Several months ago, I told many of my friends that when I turned off the “Christian stream of consciousness” in my head and just listened to the young people I work with, it was quite obvious that most of them had no interest in God at all. I mean no interest in God at all apart from practical, pragmatic results in very “this worldly” matters. Of course, the problem is that I’m simply not taking this into account in much that I do. “Now turn in your Bibles to Obadiah, and let’s pick up where we left off last week in our series on “Major Moments In The Minor Prophets.”
I do hear about God. I get those Bible questions and the questions that go along with a Christian school full of kids made to go to church and forced to adopt the values of their families. Occasionally someone will ask me about an unbelieving relative who has passed away, but I have never seen anyone truly disturbed about their own relationship with God or worried about what God thought of them. Exactly like the young people in the Times article, there is almost no interest in spiritual things. The great majority of interest in “God” or “the Bible” or “religion” comes down to wanting to know how this might make life here and now more interesting, satisfying or pragmatically effective.
I don’t meet people concerned about sin, and my crowd hears about sin all the time. When I have question and answer sessions, I hear church kid questions and a bit of curiousity about this and that. I’ve begun to realize that when a Christian begins talking about a Biblical story or text, the vast majority of the people I know see these texts having absolutely no relevance to their lives at all. These are things Christians talk about. A Christian giving the meaning of a Bible passage is like a student of the red-winged woodpecker explaining its habitat and habits. If he/she weren’t making you think about it, you would never think about it.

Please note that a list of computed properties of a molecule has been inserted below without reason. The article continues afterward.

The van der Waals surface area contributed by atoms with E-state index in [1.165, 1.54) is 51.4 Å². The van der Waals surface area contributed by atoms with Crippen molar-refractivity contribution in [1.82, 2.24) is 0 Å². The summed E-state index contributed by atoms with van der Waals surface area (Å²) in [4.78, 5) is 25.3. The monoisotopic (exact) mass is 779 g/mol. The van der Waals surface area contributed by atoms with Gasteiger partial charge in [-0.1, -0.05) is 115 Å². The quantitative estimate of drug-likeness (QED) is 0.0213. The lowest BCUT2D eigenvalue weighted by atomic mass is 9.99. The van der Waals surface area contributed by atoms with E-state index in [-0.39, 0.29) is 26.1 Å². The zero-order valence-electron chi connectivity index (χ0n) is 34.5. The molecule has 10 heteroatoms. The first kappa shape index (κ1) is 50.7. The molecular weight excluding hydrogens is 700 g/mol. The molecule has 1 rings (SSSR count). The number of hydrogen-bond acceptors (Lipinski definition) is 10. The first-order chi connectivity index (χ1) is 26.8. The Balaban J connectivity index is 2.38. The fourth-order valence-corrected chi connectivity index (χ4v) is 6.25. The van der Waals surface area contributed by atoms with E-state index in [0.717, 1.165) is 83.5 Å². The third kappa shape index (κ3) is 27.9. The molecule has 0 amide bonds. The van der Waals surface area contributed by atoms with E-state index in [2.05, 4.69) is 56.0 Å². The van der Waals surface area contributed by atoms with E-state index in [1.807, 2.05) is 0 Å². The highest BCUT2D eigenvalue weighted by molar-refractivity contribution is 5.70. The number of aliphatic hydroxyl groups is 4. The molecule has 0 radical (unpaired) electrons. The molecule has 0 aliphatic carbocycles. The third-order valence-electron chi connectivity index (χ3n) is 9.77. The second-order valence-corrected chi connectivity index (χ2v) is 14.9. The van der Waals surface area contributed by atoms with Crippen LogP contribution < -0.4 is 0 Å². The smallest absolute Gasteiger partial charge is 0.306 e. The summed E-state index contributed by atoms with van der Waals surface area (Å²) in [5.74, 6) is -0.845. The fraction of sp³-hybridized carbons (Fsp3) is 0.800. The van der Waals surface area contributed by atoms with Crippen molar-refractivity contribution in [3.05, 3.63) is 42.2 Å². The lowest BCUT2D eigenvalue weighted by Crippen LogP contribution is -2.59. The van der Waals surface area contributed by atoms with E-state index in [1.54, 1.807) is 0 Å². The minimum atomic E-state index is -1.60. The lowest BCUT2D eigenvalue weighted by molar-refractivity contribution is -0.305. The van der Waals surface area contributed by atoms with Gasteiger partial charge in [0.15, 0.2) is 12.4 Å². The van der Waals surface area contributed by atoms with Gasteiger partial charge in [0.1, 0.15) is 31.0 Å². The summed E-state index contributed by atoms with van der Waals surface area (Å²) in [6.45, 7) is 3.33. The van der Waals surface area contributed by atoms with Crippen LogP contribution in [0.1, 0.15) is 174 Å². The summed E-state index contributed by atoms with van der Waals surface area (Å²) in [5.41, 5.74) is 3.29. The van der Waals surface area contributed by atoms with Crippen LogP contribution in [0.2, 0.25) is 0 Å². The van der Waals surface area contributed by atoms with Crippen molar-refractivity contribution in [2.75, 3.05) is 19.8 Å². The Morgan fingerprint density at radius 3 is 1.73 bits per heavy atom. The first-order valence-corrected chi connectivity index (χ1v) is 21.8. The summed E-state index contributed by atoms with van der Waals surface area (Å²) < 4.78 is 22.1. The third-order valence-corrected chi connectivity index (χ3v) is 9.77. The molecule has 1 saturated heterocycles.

We talk about hymns or choruses like God cares a lot about this. People who aren’t part of church culture know that God isn’t caught up with hymns or choruses. We talk about this church or that new teacher, and these things are very important to us. They fill up Christian television, radio and web sites. Our friends outside of the Christian aqaruium look at us swimming around and think we are funny, odd fish. So concerned with what we think is real, but which they consider meaningless or just a story to try and make you act like someone wants you to act.
The people I know are consumers, not seekers. They consume entertainment, movies, personal events, possessions, experiences and relationships. The idea that God has a claim on them is comprehensible, but virtually meaningless. What they want and what they need is in this world, and is not on the other side of a prayer. (I wonder if “Seeker Sensitive Churches” might consider “Consumer Friendly” as a better name.)
Of course, such people look at those of us who are Christians as very different from them. We tell them our story. We explain the Biblical message of salvation. We describe life with Christ. We talk about “knowing God” and “worshipping Jesus,” and they hear us. They may admire us. They may sometimes feel we have said something very valuable. (A recent sermon series on marriage created a lot of interest by our students because it talked about some things they care about.) But if we talk about “your need to accept Christ,” we might as well talk about “your need to wear elk horns and walk in circles.” They give us our meaningful rituals, but they don’t want to be told they need the ritual as well.
I recently commented on the BHT regarding an evangelism method used at the “Thunder Over Louisville” event during Derby Week. The “Joe Photo” ministry takes free pictures of people at public events, then gives them the option of hearing a Gospel presentation when they download the photo. I do not object to the desire to share the Gospel. What I object to is the sales technique of capturing interest with a less than fully disclosed agenda. Christians in America have become well known for approaching people with any number of “baits,” that are designed to create the space for a presentation about Christianity.